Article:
Is there something you can do that will help you learn coding? When learning something new, it helps to focus on associations, especially opposites. It’s hard to learn separate facts and ideas. Linking them together lets them reinforce each other. Instead of being more work, they will lend support. This will improve your memory too. Then, use what you learn for another link.
I first discovered this helped me learn languages. But it can also help you to learn anything new. This is the advice I gave to my son to help him learn how to code.
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Listen to the episode for more details or read the full transcript below. This started when I asked my son what was his biggest frustration with learning how to code?
I asked my son this question recently and he said that his biggest frustration was syntax.
If you share this same frustration, then I have something to help. It’s a way of learning that I’ve found effective and that I use in my classes. But I’m also going to start highlighting it more because it’s a small thing that’s easily overlooked.
I discovered this technique on my own many years ago when learning to speak another language. And I’ve naturally included it in my programming classes without even thinking about it.
The whole technique is based on opposites.
What do I mean by that?
Well, we learn best when we can associate new ideas with something we already know. Just look at a common and effective way that memory experts use to remember long sequences of unrelated items. They start with a framework of things they already know very well. This could be rooms in your house and going through those rooms, you pick out certain features or aspects of each room that stand out in your mind when you think of that room.
All you need to do is get these room features in a certain order. Maybe you can start with the room you first enter each day after coming home and visit each room and feature in order. Once you have this order, it’s easy to remember it. Because it’s something we’re familiar with and are exposed to every day, it’s almost impossible to forget.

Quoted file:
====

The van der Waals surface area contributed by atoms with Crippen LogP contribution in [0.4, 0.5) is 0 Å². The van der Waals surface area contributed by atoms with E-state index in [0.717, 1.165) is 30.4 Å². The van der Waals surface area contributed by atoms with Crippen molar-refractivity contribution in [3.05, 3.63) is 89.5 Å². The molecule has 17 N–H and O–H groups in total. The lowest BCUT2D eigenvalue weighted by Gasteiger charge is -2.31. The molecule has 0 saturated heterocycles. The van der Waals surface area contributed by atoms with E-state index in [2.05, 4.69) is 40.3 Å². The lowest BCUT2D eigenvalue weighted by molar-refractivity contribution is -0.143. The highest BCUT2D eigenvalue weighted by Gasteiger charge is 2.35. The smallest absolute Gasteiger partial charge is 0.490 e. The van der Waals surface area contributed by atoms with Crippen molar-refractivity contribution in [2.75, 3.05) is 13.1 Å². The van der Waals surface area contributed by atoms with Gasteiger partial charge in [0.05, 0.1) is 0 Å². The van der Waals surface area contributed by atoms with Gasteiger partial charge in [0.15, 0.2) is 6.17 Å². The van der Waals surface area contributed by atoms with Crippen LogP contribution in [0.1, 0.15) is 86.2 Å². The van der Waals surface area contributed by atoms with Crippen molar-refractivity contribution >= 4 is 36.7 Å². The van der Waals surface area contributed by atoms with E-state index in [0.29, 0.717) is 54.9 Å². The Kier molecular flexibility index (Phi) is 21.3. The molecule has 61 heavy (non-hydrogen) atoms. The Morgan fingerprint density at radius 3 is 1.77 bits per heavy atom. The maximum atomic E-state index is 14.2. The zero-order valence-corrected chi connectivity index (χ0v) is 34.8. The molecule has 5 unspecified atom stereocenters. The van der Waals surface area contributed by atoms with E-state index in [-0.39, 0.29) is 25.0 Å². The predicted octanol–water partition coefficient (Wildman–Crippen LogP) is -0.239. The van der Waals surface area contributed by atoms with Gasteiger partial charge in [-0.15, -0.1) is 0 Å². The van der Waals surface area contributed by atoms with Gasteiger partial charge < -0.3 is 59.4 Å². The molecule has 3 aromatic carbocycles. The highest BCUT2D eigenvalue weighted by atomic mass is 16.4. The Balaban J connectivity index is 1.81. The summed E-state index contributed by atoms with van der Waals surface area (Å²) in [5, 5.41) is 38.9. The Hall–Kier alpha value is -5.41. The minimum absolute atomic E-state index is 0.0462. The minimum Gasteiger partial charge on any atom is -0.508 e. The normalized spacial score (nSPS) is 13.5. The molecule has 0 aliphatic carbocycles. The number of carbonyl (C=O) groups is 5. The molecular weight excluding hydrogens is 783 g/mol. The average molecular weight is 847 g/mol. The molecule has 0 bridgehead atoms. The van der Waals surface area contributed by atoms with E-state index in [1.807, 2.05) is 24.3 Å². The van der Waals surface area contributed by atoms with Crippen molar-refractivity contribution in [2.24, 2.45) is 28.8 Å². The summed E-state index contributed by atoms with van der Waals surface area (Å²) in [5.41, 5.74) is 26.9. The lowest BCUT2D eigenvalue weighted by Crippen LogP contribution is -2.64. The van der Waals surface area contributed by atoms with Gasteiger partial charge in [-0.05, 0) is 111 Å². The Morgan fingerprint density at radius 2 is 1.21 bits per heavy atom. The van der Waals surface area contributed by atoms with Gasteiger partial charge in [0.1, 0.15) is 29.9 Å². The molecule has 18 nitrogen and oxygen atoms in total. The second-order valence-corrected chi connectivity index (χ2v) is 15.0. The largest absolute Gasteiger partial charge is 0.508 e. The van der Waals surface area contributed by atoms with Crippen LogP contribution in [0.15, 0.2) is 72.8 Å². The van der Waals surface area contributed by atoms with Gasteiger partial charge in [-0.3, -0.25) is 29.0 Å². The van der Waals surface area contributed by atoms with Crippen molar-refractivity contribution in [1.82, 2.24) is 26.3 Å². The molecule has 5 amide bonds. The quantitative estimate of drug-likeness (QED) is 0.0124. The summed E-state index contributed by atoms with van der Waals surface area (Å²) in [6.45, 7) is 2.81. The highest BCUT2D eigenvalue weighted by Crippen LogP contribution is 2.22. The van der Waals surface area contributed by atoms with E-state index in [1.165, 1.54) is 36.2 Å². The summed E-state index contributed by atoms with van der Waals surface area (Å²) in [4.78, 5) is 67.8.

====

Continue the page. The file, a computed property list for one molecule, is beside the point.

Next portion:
Then to remember other things, you just take the first thing you want to remember and associate it somehow with the first thing from your house. By making the association clear, vivid, and hopefully strange or outlandish, then it will also stand out in your memory.
The whole point is that it really helps when you have something to associate a new idea with. If you just try to learn a bunch of new ideas in isolation, then you’ll quickly forget. It takes a lot of time and effort to learn by dry memorization only.
Now, I’m not suggesting that you learn how to program by linking programming topics to things in your house. Although, maybe that’s not such a bad idea after all.
What I encourage you to do is to learn by pairing things together into opposites.
I found that when I was learning a new language, it helped to remember the word for “up” by also remembering the word for “down”. In a way, what I was doing was grouping things together so they had their own associations.
I found that you can do the same thing with programming. Take syntax for example. He said something as simple as when to use parenthesis vs. curly braces can be confusing. Especially during written tests when there’s no computer to help.
My advice when you find yourself in this situation is to try learning the confusing parts together. Compare them and learn how they relate to each other. I think this leads to better results than learning topics in isolation. It gives you hooks that will improve your memory because you can let the topics reinforce each other instead of fighting with each other.
The C++ language uses and reuses symbols such as parenthesis for different purposes. For example, you can use parenthesis to declare a method and to call a method, to group expressions, and to initialize variables.
Let’s say that you already know how to use parenthesis to call methods when you learn that they can be used to initialize variables. One thing that will help right away is to think about how this is already similar to calling a method. You’re calling a constructor in the new usage.
Then it might seem like it adds complexity, but I say it helps to jump right into using curly braces to initialize variables too. This is the opposite aspect that I mentioned. Start by comparing them and what are the advantages and disadvantages of each. What can you do with one that can’t be done with another? Where are they the same?
It’s these types of comparison questions that will lead to a better understanding.
And when you discover a new use, go back and review the other uses. Make sure to firmly fit the new use together with the earlier uses and you’ll find better reinforcement of ideas.
The next step is to put your new skills into use.
Write some code. Use the new syntax in your code. This will give you another association because you’ll remember using the syntax in your program and where you used it.
The more you put it to use, the stronger your associations will become.